However, it’s not just VTech that will be under scrutiny. This is the type of situation that can put privacy regulators and advocates into action across an entire industry. Mobile apps and interactive toys, already questioned regularly about privacy practices, may be viewed with even more skepticism. It can also make parents very, very nervous about technology. And hackers will look for new targets.

Which means that developers now have a lot more to consider. The situation shows us that the compliance mantra of “designing with privacy and security in mind” is not just a nice policy to have, but rather an actionable practice for companies to implement. Perhaps your company already has solid compliance practices in place, but keeping those practices fresh is as important as establishing them in the first place.

As the climate heats up, there are five distinct areas on which developers should focus in order to keep their compliance program in good shape:

1. Security: Review your security policies and practices. What physical, technical and administrative controls are in place? Are they aligned with industry best practices?
2. Privacy: When was the last time you reviewed your privacy policy and practices? Have you kept them current as both your product and the legislation has evolved? Are you minimizing the data you collect?
3. Education and training: Do all of your employees understand your privacy and security policies? Do they have at least a basic understanding of the regulatory requirements? How often do you provide training?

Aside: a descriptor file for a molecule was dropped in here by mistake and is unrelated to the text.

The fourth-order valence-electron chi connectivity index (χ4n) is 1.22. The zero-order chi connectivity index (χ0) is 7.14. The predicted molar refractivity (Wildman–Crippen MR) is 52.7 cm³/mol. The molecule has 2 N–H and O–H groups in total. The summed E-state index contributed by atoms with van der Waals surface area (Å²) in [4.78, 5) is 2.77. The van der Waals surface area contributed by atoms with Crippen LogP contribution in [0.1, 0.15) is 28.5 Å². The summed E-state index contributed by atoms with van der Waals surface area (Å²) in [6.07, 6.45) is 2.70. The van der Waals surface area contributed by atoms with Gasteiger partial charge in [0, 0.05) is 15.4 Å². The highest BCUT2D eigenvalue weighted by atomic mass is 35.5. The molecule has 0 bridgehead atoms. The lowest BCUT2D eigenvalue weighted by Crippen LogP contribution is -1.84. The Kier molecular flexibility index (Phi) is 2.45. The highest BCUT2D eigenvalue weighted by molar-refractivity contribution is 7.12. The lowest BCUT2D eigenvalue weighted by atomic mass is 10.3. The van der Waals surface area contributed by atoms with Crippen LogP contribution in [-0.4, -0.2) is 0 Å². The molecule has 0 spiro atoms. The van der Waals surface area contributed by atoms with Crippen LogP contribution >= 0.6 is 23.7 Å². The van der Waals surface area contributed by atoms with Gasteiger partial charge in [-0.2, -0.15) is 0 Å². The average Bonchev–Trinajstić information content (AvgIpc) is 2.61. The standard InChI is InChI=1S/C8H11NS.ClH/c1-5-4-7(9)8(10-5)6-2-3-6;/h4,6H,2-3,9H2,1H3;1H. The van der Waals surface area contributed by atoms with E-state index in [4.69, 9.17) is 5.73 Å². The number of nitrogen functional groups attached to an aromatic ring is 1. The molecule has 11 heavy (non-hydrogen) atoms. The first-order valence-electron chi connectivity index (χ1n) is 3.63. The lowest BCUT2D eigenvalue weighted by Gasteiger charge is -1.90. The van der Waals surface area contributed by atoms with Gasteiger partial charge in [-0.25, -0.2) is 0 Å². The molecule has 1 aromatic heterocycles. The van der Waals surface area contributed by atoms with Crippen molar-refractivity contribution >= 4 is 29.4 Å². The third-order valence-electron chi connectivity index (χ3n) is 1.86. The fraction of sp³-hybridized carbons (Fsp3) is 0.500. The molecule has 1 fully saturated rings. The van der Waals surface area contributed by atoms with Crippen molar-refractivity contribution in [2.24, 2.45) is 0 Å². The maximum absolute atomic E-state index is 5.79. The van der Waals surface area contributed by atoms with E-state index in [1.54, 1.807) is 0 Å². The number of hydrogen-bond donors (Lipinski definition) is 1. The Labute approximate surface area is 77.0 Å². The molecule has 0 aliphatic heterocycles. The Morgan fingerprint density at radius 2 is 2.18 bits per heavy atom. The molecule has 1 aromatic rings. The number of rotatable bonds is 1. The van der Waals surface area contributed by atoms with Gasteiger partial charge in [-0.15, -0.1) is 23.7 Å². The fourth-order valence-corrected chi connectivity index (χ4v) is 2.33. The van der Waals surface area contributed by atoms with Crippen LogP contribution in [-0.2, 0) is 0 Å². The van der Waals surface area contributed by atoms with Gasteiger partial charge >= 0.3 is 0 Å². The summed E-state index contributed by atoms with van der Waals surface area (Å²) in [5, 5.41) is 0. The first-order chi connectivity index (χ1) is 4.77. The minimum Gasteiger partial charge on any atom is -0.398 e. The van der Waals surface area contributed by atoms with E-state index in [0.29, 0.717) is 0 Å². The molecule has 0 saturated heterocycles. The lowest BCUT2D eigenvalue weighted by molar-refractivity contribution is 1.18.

4. Culture of Compliance: How is the importance of data privacy and security communicated within your organization? Is it top of mind for employees as they design, produce and market products? How can you breathe new life into those responsibilities so that they remain fresh for your teams?
5. Industry Awareness: How do you stay informed about regulatory action impacting your business? Are your team aware of policy changes as they unfold?

Unfortunately, there is no such thing as a data system that is 100% secure. As our industry brings innovative technology products to market, we will continue to see criminals attempt to exploit vulnerabilities in the systems. We will also continue to see skeptical eyes cast on new product ideas. The most important thing developers can do is to keep building on existing compliance practices. The more practices evolve and the more that privacy and security by design becomes ingrained in company cultures, the easier it will be to innovate within the bounds of good privacy and security practices.

PlayWell, LLC guides companies in the US and abroad through the regulatory and self-regulatory environments surrounding digital and mobile privacy, user safety, security, product development, content, advertising and marketing. Attai has more than 20 years of experience in the compliance industry, with special expertise in the youth entertainment and education sectors.


About The Author
Linnette Attai is the founder of compliance consultancy PlayWell, LLC, which guides companies through regulation and industry self-regulation surrounding digital and mobile privacy, user safety, security, product development, content and marketing. You can contact her at